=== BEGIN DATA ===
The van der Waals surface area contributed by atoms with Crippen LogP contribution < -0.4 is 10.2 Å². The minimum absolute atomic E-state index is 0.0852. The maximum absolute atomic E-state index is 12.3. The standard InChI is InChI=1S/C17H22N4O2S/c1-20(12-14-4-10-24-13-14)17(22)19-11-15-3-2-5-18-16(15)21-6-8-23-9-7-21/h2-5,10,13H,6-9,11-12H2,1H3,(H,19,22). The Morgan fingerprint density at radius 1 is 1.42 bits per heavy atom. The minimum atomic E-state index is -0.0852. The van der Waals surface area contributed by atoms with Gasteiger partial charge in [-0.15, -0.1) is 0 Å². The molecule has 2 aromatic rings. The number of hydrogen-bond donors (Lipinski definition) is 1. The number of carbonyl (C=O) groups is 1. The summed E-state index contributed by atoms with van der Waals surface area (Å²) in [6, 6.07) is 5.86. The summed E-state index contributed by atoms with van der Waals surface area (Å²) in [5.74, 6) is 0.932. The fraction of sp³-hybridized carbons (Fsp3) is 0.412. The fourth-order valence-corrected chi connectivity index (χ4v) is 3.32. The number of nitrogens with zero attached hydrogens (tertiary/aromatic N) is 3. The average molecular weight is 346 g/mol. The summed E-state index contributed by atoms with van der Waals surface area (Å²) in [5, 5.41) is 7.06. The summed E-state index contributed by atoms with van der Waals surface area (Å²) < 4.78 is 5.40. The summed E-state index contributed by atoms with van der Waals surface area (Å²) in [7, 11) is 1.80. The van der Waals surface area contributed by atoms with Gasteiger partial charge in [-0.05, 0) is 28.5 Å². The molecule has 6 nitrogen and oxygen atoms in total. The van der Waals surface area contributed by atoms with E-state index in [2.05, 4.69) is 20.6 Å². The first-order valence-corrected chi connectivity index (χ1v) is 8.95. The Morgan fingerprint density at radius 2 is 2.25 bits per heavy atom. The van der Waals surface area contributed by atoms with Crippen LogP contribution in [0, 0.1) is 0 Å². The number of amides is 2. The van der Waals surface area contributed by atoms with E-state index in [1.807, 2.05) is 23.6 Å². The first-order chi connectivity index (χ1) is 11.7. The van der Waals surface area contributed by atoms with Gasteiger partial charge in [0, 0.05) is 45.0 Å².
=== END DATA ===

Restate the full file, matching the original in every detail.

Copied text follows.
The van der Waals surface area contributed by atoms with Crippen LogP contribution < -0.4 is 10.2 Å². The minimum absolute atomic E-state index is 0.0852. The maximum absolute atomic E-state index is 12.3. The standard InChI is InChI=1S/C17H22N4O2S/c1-20(12-14-4-10-24-13-14)17(22)19-11-15-3-2-5-18-16(15)21-6-8-23-9-7-21/h2-5,10,13H,6-9,11-12H2,1H3,(H,19,22). The Morgan fingerprint density at radius 1 is 1.42 bits per heavy atom. The minimum atomic E-state index is -0.0852. The van der Waals surface area contributed by atoms with Gasteiger partial charge in [-0.15, -0.1) is 0 Å². The molecule has 2 aromatic rings. The number of hydrogen-bond donors (Lipinski definition) is 1. The number of carbonyl (C=O) groups is 1. The summed E-state index contributed by atoms with van der Waals surface area (Å²) in [6, 6.07) is 5.86. The summed E-state index contributed by atoms with van der Waals surface area (Å²) in [5.74, 6) is 0.932. The fraction of sp³-hybridized carbons (Fsp3) is 0.412. The fourth-order valence-corrected chi connectivity index (χ4v) is 3.32. The number of nitrogens with zero attached hydrogens (tertiary/aromatic N) is 3. The average molecular weight is 346 g/mol. The summed E-state index contributed by atoms with van der Waals surface area (Å²) in [5, 5.41) is 7.06. The summed E-state index contributed by atoms with van der Waals surface area (Å²) < 4.78 is 5.40. The summed E-state index contributed by atoms with van der Waals surface area (Å²) in [7, 11) is 1.80. The van der Waals surface area contributed by atoms with Gasteiger partial charge in [-0.05, 0) is 28.5 Å². The molecule has 6 nitrogen and oxygen atoms in total. The van der Waals surface area contributed by atoms with E-state index in [2.05, 4.69) is 20.6 Å². The first-order valence-corrected chi connectivity index (χ1v) is 8.95. The Morgan fingerprint density at radius 2 is 2.25 bits per heavy atom. The van der Waals surface area contributed by atoms with Crippen LogP contribution in [0, 0.1) is 0 Å². The number of amides is 2. The van der Waals surface area contributed by atoms with E-state index in [1.807, 2.05) is 23.6 Å². The first-order chi connectivity index (χ1) is 11.7. The van der Waals surface area contributed by atoms with Gasteiger partial charge in [0, 0.05) is 45.0 Å².